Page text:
In our study, we performed the parent vessel occlusion in five patients. During the procedure of parent vessel occlusion, it would be difficult to salvage all perforators owing to the long segmental involvement of the fusiform aneurysm. The patients, however, showed an excellent clinical outcome with no added neurological deficits and the perforators being spared. Before parent vessel occlusion, a detailed evaluation of the perforators and the collaterals from the contralateral circulation is imperative. Angiographic demonstration of filling of bilateral A1 segments and a patent AComA from the contralateral ICA should be demonstrable using manual compression of the ipsilateral ICA (Mata test) or the ipsilateral ICA balloon-test occlusion.[28],[29] Tollard et al., evaluated the feasibility and efficacy of A1 occlusion in nine patients and suggested that parent artery occlusion was effective in treating wide-necked aneurysms arising from the A1 segment in patients with an adequate supply (bilateral A1 segments and a patent AcomA) from the contralateral ICA and A1 segments.[18] Our series showed that most of the A1 aneurysms usually arise at the origin of a minor perforating artery and not at the origin of the cortical branches or the RAH. To limit the risk of perforator infarction, it may be safer to carefully look for the RAH and to limit the length of the coil occlusion to the parent vessel. Recently, the pipeline embolization device (PED) has been recommended as a beneficial technique for dissecting aneurysms.[22] In 2015, Maiti et al., applied the PED to two dissecting aneurysms and achieved reliable outcomes.[22] However, placement of the PED may result in infarction due to the occlusion of the perforators.[30] Hence, the PED may be the ideal device for A1 aneurysms without any apparent perforators or side branches.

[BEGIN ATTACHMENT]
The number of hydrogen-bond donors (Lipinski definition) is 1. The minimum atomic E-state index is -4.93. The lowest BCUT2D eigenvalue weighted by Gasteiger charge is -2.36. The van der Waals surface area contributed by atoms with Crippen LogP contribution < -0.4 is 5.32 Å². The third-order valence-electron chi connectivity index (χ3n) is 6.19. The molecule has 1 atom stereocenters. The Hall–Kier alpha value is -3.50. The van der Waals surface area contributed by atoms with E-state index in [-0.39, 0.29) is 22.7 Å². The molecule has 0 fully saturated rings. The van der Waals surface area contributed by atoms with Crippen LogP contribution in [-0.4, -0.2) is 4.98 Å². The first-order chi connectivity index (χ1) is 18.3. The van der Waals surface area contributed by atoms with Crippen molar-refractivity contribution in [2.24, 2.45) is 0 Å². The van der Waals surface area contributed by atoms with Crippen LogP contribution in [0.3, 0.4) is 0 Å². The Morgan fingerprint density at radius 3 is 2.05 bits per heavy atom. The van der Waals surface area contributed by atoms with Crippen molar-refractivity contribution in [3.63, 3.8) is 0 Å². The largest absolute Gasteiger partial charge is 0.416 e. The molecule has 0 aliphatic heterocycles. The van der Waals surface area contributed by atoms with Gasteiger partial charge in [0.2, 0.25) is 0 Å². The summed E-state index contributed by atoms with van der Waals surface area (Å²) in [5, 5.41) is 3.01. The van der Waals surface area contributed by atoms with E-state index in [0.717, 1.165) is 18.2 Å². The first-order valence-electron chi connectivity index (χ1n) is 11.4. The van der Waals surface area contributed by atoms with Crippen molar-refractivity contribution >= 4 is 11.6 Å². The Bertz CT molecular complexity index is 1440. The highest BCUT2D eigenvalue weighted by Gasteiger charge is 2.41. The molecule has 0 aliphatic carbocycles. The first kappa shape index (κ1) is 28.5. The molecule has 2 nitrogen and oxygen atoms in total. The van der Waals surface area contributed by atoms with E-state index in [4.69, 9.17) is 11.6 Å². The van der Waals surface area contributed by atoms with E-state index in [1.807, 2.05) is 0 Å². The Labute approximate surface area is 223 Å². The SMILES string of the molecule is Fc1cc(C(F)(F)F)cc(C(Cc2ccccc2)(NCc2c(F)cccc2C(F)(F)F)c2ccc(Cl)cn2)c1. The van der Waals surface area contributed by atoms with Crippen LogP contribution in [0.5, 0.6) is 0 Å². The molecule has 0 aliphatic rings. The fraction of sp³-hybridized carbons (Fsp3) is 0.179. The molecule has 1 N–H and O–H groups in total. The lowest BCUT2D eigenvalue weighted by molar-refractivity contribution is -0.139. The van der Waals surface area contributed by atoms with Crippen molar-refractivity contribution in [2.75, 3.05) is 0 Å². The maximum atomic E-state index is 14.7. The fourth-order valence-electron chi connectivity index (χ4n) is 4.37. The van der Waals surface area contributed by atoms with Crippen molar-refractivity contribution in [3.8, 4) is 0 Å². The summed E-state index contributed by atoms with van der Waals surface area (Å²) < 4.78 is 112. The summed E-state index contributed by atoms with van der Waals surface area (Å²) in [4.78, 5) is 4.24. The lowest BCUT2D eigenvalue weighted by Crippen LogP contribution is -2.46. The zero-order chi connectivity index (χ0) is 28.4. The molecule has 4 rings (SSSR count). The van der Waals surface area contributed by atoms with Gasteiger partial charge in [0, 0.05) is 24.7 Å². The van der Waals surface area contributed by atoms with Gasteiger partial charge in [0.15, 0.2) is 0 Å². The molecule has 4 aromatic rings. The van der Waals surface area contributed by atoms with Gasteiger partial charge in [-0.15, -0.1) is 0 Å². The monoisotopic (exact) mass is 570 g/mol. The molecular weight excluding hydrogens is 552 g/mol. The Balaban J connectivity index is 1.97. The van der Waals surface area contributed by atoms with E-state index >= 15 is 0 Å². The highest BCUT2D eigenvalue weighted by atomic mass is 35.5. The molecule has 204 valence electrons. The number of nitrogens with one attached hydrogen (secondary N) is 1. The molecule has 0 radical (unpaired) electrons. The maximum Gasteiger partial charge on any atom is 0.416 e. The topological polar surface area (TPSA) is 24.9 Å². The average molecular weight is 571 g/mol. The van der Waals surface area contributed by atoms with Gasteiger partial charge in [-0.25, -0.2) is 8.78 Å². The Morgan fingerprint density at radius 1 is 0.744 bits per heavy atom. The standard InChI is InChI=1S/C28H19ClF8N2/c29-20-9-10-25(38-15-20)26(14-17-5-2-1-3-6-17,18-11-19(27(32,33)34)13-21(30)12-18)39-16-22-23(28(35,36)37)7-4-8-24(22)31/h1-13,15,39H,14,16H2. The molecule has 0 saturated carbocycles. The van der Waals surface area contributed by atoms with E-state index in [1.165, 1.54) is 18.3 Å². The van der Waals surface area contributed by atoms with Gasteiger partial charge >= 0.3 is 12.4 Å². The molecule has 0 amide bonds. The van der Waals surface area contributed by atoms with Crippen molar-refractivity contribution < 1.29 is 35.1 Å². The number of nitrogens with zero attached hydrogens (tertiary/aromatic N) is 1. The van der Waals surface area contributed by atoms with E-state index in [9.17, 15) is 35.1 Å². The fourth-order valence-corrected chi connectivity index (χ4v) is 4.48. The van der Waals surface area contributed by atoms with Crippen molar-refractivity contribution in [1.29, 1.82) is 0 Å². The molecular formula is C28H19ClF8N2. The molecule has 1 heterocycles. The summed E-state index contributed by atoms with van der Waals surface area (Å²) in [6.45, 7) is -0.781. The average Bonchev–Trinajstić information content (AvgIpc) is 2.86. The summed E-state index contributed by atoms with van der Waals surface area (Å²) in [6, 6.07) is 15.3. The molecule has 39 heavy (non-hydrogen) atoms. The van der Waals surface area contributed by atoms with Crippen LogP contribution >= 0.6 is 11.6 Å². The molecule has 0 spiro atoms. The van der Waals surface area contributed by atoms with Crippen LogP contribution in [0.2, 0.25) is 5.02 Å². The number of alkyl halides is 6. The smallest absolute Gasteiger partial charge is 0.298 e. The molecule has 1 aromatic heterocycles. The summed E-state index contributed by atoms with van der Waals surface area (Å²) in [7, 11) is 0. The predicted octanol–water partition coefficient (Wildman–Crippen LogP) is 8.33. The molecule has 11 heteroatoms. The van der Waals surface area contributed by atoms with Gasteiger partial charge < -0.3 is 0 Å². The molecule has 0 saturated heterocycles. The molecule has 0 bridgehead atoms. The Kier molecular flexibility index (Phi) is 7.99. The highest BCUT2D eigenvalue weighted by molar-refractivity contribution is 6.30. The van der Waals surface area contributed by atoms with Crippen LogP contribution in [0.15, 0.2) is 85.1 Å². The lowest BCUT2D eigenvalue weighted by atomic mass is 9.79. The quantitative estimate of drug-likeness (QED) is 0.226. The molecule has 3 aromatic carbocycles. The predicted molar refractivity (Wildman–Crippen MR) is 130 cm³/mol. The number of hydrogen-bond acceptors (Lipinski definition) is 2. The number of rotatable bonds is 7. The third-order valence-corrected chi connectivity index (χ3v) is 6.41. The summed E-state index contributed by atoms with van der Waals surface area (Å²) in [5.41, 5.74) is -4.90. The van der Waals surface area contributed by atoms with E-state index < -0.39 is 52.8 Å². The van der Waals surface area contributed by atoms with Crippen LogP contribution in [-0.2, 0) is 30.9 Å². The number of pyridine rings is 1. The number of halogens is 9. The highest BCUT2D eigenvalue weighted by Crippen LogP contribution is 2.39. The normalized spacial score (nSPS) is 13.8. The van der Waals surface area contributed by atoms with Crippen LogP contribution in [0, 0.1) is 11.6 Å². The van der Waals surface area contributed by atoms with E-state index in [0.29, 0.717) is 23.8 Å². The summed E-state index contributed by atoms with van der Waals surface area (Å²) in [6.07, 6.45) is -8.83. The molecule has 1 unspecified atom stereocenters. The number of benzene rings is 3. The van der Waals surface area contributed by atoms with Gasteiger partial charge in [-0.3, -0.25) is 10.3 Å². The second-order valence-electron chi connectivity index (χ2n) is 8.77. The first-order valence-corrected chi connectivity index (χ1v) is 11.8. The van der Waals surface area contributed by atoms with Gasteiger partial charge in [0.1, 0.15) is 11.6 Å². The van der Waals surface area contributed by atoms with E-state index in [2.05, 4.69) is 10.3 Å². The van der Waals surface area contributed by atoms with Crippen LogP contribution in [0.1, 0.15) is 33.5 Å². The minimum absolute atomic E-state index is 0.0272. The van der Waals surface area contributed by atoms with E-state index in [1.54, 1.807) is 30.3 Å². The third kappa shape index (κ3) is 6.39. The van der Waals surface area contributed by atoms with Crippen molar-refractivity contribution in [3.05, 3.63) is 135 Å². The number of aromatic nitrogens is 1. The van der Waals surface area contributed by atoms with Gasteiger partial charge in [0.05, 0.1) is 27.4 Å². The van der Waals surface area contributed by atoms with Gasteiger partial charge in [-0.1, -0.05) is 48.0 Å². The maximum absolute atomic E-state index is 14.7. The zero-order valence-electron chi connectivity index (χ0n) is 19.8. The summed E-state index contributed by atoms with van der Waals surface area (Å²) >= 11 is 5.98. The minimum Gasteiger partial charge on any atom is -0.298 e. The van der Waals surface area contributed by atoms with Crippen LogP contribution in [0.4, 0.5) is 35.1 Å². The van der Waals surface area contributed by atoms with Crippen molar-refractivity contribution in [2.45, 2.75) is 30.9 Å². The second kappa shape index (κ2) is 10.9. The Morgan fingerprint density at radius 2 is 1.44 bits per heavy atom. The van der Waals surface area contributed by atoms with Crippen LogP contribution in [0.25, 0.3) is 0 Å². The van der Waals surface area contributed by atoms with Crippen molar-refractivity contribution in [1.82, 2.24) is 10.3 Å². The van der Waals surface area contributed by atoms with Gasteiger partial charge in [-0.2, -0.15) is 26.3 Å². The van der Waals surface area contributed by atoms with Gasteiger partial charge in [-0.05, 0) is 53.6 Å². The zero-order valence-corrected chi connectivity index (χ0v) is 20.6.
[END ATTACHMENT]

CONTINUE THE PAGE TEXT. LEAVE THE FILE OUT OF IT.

In our study, the overall complication rate was 15.8%, which is similar to that published in the previous reports (16.7%, 1/6).[26] Tollard et al., reported nine cases of A1 aneurysms treated by the parent vessel occlusion; right hemiparesthesia was found in one patient, and the complication rate was 11.1%.[18] In 2011, Chang et al., reported 12 cases treated by the endovascular approach; 3 patients (25%) had procedural complications.[17] Recently, Cho et al., reported 48 patients harboring 50 A1 segment aneurysms; 7 patients (14.6%) suffered procedural complications (thrombosis in 6 patients and aneurysmal perforation in 1 patient).[5]